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Obama's 'Shared Sacrifice' Hits the Poor and Middle-Class Hardest | The Nation

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Obama's 'Shared Sacrifice' Hits the Poor and Middle-Class Hardest

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President Obama’s speech unveiling his deficit reduction plan contained few big surprises—by its very premise, it was destined to preserve the faulty assumptions behind the whole deficit discussion—but some of his words were welcome. The president called Social Security and Medicare fundamental American commitments and, in a rebuke to Congressman Paul Ryan, left these entitlement programs largely untouched. He also refused to renew Bush’s tax cuts for the wealthy. It’s a pledge Obama has made—and broken—in the past, but let’s take at face value his sincerity on the matter. (All the better to hold him to it.)

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From there the president outlined his plan to reduce the deficit by $4 trillion in the next twelve years, based on the principle of “shared sacrifice.” Here’s what that looks like: for every $1 raised by closing tax loopholes for wealthy Americans, Obama proposes $2 in spending cuts. Two-thirds of those cuts would come from education, health and other social programs while one-third would come from the military budget. The president’s vision of “shared sacrifice,” in other words, hits the poor and the middle class hardest. Meanwhile, wealthy Americans and the military are asked to sacrifice less, even though it was unfunded tax cuts and wars that got us a deficit in the first place.

The problem with starting with such skewed priorities is that Obama will be negotiating with the Republican Party, whose reverse–Robin Hood agenda proposes sacrifices almost entirely from the poor and middle class to pay for tax breaks for corporations and the rich. Indeed, just such a give-and-take is how we ended up with the 2011 budget compromise that averted a shutdown at the expense of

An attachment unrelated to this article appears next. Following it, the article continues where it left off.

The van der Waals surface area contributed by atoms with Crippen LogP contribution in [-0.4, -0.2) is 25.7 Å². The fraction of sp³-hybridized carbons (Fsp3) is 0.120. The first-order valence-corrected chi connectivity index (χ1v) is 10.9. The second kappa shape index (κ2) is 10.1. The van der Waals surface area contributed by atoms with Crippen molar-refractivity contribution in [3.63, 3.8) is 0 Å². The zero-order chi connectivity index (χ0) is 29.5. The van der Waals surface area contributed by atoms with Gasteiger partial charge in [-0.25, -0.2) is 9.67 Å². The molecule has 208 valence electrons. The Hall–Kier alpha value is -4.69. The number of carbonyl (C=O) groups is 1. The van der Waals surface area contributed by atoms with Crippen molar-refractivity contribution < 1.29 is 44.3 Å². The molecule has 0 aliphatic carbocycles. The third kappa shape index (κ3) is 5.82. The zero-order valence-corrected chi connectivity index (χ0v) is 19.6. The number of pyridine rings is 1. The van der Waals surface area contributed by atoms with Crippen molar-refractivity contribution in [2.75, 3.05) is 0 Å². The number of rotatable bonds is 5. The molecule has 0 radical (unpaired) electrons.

$38 billion in spending cuts, the majority of which will come from the departments of education, labor and health. It’s a rotten deal, which the president curiously chose to hail as “the largest annual spending cut in history.” Any more victories like this and Obama will become a new American synonym for “Pyrrhic.” The cuts in the 2011 budget—“79 percent of what we wanted,” in Paul Ryan’s words—will be exacted immediately, despite an economy still struggling to recover from the worst downturn since the Great Depression, one in which 25 million people are still bereft of full-time work.

Lost in this discussion is what the country needs: a clear strategy to rebuild the economy and revive the middle class. That requires making the investments vital to our future and figuring out how to pay for them. It requires taxing what we have too much of (financial speculation and extreme concentrations of wealth) and investing in what we have too little of (education like pre-K and affordable college, twenty-first-century infrastructure, renewable energy). And it means addressing the real source of our long-term debt crisis: not Social Security or Medicare, not “entitlements” but a broken healthcare system, dominated by powerful drug, insurance and hospital lobbies, that costs about twice as much per capita as the health system of any other industrialized country and producing worse results.

The sad fact is, President Obama knows much of this. He spoke compellingly of the injustice of an economy in which the top 1 percent enjoys quarter-million-dollar windfalls while everyone else struggles. He gets that rising healthcare costs are a burden, and that deficit-cutting is no excuse for neglecting our country’s future. But his “balanced approach” conceded too much too early to the deficit hawks and austerity pushers. He needed to reset the debate, but instead he split the difference.

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